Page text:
Madole History, Family Crest & Coats of Arms
- Origins Available:
The ancient Dalriadan clans of Scotland spawned the name Madole. It is derived from the personal name Dougal. The Gaelic form of the name is Mac Dhughaill and literally means son of Dougal.
Early Origins of the Madole family
The surname Madole was first found in Galloway (Gaelic: Gall-ghaidhealaibh), an area of southwestern Scotland, now part of the Council Area of Dumfries and Galloway, that formerly consisted of the counties of Wigtown (West Galloway) and Kirkcudbright (East Galloway), where they were descended from Dugall eldest son of Somerled, first Lord of the Isles, and his son Duncan who received the lands of Lorn.The Clan was a bitter foe of Robert the Bruce, who made a narrow escape during one battle with the MacDougals only by discarding his cloak. The brooch of this cloak, now known as the Brooch of Lorn, is a treasured possession of the Chief of the Clan. The Clan faced heavy retaliation and was stripped of their lands once Robert the Bruce secured the Scottish throne. The lands were restored to the Clan upon the death of the king, but passed to the Stewarts in 1388 when the last member of the senior branch of MacDougals died without issue.
Early History of the Madole family
This web page shows only a small excerpt of our Madole research. Another 154 words (11 lines of text) covering the years 1175, 1244 and 1316 are included under the topic Early Madole History in all our PDF Extended History products and printed products wherever possible.
Madole Spelling Variations
In the Middle Ages, the translation between Gaelic and English was not a highly developed process. Spelling was not yet standardized, and so, an enormous number of spelling variations appear in records of early Scottish names. Madole has appeared as MacDougall, MacDowall, MacDowell, MacDugald, MacDill and many more.
Early Notables of the Madole family (pre 1700)
Another 44 words (3 lines of text) are included under the topic Early Madole Notables in all our PDF Extended History products and printed products wherever possible.
Migration of the Madole family to Ireland
Some of the Madole family moved to Ireland, but this topic is not covered in this excerpt. More information about their life in Ireland is included in all our PDF Extended History products and printed products wherever possible.
Madole migration to the United States +
Many settled along the east coast of what would become the United States and Canada. As the American War of Independence broke out, those who remained loyal to the crown went north to Canada as United Empire Loyalists. The ancestors of all of these hardy Dalriadan-Scottish settlers began to recover their collective history in the 20th century with the advent of the vibrant culture fostered by highland games and Clan societies in North America. Highland games, clan societies, and other organizations generated much renewed interest in Scottish heritage in the 20th century. The Madole were among the earliest of the Scottish settlers as immigration passenger lists have shown:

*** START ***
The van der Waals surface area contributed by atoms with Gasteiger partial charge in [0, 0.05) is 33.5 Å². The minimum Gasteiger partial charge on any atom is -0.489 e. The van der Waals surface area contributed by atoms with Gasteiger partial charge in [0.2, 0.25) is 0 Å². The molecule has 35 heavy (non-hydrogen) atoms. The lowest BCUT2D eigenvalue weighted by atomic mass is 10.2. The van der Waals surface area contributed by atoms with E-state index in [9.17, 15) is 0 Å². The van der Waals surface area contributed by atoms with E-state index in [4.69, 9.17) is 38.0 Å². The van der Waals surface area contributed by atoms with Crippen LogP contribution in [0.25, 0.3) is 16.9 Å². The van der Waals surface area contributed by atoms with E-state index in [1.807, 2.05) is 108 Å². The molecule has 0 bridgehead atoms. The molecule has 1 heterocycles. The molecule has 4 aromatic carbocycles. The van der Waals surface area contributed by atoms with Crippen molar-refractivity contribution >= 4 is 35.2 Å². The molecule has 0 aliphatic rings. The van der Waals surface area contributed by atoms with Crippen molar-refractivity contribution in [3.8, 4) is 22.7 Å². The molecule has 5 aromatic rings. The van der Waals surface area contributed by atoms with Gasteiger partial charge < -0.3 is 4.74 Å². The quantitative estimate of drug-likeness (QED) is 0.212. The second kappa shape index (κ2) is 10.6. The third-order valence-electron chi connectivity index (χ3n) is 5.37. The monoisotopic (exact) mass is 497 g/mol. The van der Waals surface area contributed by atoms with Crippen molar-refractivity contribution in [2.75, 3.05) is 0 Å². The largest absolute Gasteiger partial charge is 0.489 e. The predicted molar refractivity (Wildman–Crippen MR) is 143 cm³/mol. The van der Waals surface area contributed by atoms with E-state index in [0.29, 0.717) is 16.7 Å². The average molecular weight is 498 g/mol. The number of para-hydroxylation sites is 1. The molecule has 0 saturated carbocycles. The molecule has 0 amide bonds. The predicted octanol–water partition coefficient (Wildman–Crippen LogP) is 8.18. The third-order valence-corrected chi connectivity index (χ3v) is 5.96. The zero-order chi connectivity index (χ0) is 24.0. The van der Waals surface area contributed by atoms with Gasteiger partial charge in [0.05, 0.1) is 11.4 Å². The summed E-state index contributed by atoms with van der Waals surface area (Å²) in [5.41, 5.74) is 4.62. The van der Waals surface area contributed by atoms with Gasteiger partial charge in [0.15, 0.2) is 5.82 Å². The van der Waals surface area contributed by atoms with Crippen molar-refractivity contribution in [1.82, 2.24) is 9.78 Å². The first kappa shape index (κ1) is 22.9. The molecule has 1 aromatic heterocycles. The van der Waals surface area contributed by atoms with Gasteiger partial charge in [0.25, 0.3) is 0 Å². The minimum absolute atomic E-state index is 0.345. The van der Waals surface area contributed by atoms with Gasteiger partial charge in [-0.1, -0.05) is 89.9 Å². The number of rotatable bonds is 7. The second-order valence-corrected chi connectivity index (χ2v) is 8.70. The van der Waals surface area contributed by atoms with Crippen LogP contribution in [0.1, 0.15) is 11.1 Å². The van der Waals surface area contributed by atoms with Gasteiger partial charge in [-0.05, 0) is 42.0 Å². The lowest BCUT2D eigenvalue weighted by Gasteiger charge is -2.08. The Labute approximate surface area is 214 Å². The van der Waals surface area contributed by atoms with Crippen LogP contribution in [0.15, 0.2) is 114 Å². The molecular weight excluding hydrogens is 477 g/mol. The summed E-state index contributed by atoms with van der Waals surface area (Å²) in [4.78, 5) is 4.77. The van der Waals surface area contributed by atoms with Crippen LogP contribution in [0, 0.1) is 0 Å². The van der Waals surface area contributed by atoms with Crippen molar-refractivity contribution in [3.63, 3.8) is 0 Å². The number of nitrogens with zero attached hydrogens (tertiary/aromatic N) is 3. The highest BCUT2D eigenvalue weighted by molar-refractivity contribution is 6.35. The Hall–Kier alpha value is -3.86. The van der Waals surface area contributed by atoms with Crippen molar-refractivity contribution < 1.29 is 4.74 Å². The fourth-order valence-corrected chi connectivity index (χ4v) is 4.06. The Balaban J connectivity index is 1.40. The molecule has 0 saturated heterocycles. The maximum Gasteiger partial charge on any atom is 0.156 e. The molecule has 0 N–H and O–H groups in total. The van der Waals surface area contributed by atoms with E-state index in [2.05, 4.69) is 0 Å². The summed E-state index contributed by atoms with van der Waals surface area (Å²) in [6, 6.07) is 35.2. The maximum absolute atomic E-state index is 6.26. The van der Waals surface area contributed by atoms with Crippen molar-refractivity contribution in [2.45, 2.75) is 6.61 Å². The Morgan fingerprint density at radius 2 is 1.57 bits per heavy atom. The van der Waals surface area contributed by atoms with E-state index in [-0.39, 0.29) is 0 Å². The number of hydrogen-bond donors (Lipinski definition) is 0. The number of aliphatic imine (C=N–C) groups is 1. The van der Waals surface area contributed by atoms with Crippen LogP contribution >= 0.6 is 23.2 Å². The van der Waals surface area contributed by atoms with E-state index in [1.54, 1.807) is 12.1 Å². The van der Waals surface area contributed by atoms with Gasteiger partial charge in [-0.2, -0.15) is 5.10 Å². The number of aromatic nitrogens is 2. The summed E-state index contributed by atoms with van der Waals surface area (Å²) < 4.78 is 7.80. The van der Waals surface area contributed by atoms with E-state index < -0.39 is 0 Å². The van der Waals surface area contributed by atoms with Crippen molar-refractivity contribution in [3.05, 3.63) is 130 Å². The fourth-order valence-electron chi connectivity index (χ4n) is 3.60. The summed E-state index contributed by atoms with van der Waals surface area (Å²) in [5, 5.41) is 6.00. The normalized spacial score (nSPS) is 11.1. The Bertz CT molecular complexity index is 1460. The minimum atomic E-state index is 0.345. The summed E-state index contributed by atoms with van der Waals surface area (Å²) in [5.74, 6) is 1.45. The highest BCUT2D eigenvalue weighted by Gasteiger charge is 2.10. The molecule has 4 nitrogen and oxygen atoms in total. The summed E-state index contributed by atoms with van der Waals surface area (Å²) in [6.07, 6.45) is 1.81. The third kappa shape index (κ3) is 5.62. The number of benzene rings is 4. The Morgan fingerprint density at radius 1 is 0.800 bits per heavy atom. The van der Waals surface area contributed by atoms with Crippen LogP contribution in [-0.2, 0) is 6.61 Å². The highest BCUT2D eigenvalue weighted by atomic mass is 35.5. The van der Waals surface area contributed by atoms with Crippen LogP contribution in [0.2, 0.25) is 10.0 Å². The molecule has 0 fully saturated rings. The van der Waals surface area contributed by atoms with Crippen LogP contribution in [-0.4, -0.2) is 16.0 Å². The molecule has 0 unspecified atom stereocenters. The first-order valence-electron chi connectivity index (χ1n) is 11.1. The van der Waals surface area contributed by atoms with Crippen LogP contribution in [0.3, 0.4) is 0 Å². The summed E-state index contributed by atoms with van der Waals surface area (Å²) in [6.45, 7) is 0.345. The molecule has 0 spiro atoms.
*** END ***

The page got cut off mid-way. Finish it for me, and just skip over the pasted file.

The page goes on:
Madole Settlers in United States in the 19th Century
- Wm. Madole, aged 18, who arrived in America from Ireland, in 1895
Madole Settlers in United States in the 20th Century
- James Madole, aged 30, who arrived in America, in 1921
- George Madole, aged 31, who arrived in America, in 1923
- Hazel Madole, aged 30, who arrived in America, in 1923
Madole migration to New Zealand +
Emigration to New Zealand followed in the footsteps of the European explorers, such as Captain Cook (1769-70): first came sealers, whalers, missionaries, and traders. By 1838, the British New Zealand Company had begun buying land from the Maori tribes, and selling it to settlers, and, after the Treaty of Waitangi in 1840, many British families set out on the arduous six month journey from Britain to Aotearoa to start a new life. Early immigrants include:
Madole Settlers in New Zealand in the 19th Century
- Mr. Thomas Madole, (b. 1838), aged 23, British farm labourer travelling from London aboard the ship "Mystery" arriving in Lyttelton, Christchurch, South Island, New Zealand on 7th January 1862 
- Mr. Robert Madole, (b. 1839), aged 24, Irish farm labourer, form Armagh travelling from London aboard the ship "Metropolis" arriving in Lyttelton, Christchurch, South Island, New Zealand on 16th June 1863 
Contemporary Notables of the name Madole (post 1700) +
- James Hartung Madole (1927-1979), American leader of the National Renaissance Party
Related Stories +
The Madole Motto +
The motto was originally a war cry or slogan. Mottoes first began to be shown with arms in the 14th and 15th centuries, but were not in general use until the 17th century. Thus the oldest coats of arms generally do not include a motto. Mottoes seldom form part of the grant of arms: Under most heraldic authorities, a motto is an optional component of the coat of arms, and can be added to or changed at will; many families have chosen not to display a motto.
Motto: Buaidh no bàs
Motto Translation: Victory or death